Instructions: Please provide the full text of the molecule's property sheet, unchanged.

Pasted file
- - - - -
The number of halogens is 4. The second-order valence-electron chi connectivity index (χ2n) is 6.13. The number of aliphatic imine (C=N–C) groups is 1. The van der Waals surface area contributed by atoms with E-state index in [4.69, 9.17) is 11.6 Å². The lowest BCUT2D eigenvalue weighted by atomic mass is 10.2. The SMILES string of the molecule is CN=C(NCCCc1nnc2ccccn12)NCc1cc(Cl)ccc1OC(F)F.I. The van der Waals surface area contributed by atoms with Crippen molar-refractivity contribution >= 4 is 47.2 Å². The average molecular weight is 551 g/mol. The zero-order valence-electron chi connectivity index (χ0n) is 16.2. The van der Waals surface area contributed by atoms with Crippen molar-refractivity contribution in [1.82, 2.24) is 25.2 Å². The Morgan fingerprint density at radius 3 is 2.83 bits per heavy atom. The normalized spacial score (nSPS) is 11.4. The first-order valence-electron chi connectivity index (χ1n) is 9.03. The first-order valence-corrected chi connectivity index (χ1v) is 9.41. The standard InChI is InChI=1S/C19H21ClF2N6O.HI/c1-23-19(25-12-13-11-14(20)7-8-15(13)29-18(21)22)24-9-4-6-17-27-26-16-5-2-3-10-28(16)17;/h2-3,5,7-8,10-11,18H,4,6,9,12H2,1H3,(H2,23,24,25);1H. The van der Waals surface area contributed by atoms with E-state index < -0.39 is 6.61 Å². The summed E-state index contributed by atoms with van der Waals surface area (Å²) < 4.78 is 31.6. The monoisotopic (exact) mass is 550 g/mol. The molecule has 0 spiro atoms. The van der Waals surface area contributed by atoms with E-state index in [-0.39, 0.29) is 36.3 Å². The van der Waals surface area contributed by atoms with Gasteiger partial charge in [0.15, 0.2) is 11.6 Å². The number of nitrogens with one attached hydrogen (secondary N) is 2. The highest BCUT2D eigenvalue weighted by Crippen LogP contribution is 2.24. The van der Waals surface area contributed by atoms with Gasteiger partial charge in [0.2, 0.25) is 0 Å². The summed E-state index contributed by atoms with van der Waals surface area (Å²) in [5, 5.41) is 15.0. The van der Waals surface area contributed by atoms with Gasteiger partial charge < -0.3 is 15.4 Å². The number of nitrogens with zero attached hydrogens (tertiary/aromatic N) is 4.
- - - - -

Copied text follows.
The number of halogens is 4. The second-order valence-electron chi connectivity index (χ2n) is 6.13. The number of aliphatic imine (C=N–C) groups is 1. The van der Waals surface area contributed by atoms with E-state index in [4.69, 9.17) is 11.6 Å². The lowest BCUT2D eigenvalue weighted by atomic mass is 10.2. The SMILES string of the molecule is CN=C(NCCCc1nnc2ccccn12)NCc1cc(Cl)ccc1OC(F)F.I. The van der Waals surface area contributed by atoms with Crippen molar-refractivity contribution >= 4 is 47.2 Å². The average molecular weight is 551 g/mol. The zero-order valence-electron chi connectivity index (χ0n) is 16.2. The van der Waals surface area contributed by atoms with Crippen molar-refractivity contribution in [1.82, 2.24) is 25.2 Å². The Morgan fingerprint density at radius 3 is 2.83 bits per heavy atom. The normalized spacial score (nSPS) is 11.4. The first-order valence-electron chi connectivity index (χ1n) is 9.03. The first-order valence-corrected chi connectivity index (χ1v) is 9.41. The standard InChI is InChI=1S/C19H21ClF2N6O.HI/c1-23-19(25-12-13-11-14(20)7-8-15(13)29-18(21)22)24-9-4-6-17-27-26-16-5-2-3-10-28(16)17;/h2-3,5,7-8,10-11,18H,4,6,9,12H2,1H3,(H2,23,24,25);1H. The van der Waals surface area contributed by atoms with E-state index < -0.39 is 6.61 Å². The summed E-state index contributed by atoms with van der Waals surface area (Å²) < 4.78 is 31.6. The monoisotopic (exact) mass is 550 g/mol. The molecule has 0 spiro atoms. The van der Waals surface area contributed by atoms with E-state index in [-0.39, 0.29) is 36.3 Å². The van der Waals surface area contributed by atoms with Gasteiger partial charge in [0.15, 0.2) is 11.6 Å². The number of nitrogens with one attached hydrogen (secondary N) is 2. The highest BCUT2D eigenvalue weighted by Crippen LogP contribution is 2.24. The van der Waals surface area contributed by atoms with Gasteiger partial charge in [0.2, 0.25) is 0 Å². The summed E-state index contributed by atoms with van der Waals surface area (Å²) in [5, 5.41) is 15.0. The van der Waals surface area contributed by atoms with Gasteiger partial charge < -0.3 is 15.4 Å². The number of nitrogens with zero attached hydrogens (tertiary/aromatic N) is 4.